Types of Trailer Jacks | Their Functions & Capabilities
A variety of weight and length capacities are available with a trailer jack. Users must keep in mind the length of their extended and retracted positions. This equipment must lift the coupling to an elevation so that the vehicle’s hitch ball can straighten itself. While driving, the jack must withdraw far enough away from the road to allow for proper clearance.
What Is a Trailer Jack?
A trailer jack is a device that lifts and maintains a trailer so it may be linked to the towing vehicle.
The trailer jack raises the trailer to a certain height, allowing it to be hooked or unplugged to and from any vehicle.
While on storage, these jacks are able to redirect trailers.
Swivel, A-frame, and drop-leg are some of the most popular types. The hitch is connected to a jack on the horse trailer’s tongue. These jacks are critical for safe pulling.
Trailer Jack Primary Functions
> It assists parked trailers for loading and unloading by stabilising the trailers.
> It elevates and lowers trailers to connect it to the coupler or hook, as well as disconnect it from the ball.
>If the trailer is not secured to the automobile, it can help to keep it in a levelled position.
Types of Trailer Jacks
(1) A-Frame Jacks
The A-Frame trailer jack specifically for the bumper pull and standard ball trailer can weld or lock up into the A-Frame coupler. It can also be positioned in a bracket at the back of your coupler. Standard capacity is between 2,000 and 5, 000 lbs.
It is ideal for use on an A-Frame flat-tire garden trailer, camper, or utility truck. The majority of them are powered by a 12V battery or a hand crank. From the topmost or side, the manual crank revolves.
(2) Side Mount Trailer Jack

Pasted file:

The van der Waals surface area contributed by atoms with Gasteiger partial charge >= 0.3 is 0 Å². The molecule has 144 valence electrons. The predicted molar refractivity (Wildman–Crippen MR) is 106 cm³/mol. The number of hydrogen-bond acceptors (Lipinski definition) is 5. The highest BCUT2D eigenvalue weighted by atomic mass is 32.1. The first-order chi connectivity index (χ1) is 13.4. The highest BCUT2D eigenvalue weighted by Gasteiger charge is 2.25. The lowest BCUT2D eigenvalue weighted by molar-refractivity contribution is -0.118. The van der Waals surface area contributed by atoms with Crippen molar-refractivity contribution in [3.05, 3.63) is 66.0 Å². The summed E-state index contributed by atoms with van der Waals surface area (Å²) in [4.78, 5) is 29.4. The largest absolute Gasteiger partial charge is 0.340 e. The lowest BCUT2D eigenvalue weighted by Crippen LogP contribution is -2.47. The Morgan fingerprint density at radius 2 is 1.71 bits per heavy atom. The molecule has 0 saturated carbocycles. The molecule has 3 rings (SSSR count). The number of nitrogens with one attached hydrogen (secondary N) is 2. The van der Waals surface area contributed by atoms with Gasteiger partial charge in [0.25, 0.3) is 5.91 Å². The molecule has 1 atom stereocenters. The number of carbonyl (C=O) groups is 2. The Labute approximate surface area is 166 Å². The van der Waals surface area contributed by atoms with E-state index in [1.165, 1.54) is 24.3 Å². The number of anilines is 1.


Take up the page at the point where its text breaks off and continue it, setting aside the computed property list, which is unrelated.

The Side Mount trailer jack is attached to the pole’s frame near the tongue. It has a pivot mechanism, allowing the jack to swing up for hauling and down for jacking.
The manual crank is located on one of the sides or tops of the jack.
(3) RV Heavy-Duty and Landing Gear Jack
These jacks are securely fastened to the trailer with buttress supports on both sides, which support the weight of the trailer.
The maximum capacity ranges from 6, 000 to 12, 000 lbs, although some models have a higher capacity.
Landing gear jacks are typically available in pairs.
Drop leg or follow jacks can also be purchased separately.
(4) Jacks Secure Trailers
The Fifth Wheel Trailer Jack, also known as the Gooseneck Hitch Trailing Jack, is a gooseneck hitch-mounted tool that supports the trailer at the gooseneck hitch and provides stability from front to back. The wide footpads prevent tipping and falling. Capacities range from 1,200 to 5,000 lbs.
(5) Bulldog Trailer Jacks
The round jack can handle light loads while coupling, uncoupling, and fixed support. The medium-duty and heavy-duty versions are perfect for combining moderate and hefty-duty reinforcement while connecting and uncoupling, as well as storing trailers.
The Bulldog Two-Speed Square Jack is the ideal solution for hefty weights that require rapid operations and adjustable cranking ratio. The rack and gear jack is the greatest choice for increased stability and scaffolding for trailers with higher tongue weight. It’s also an excellent method to transport rigs on the road or on site.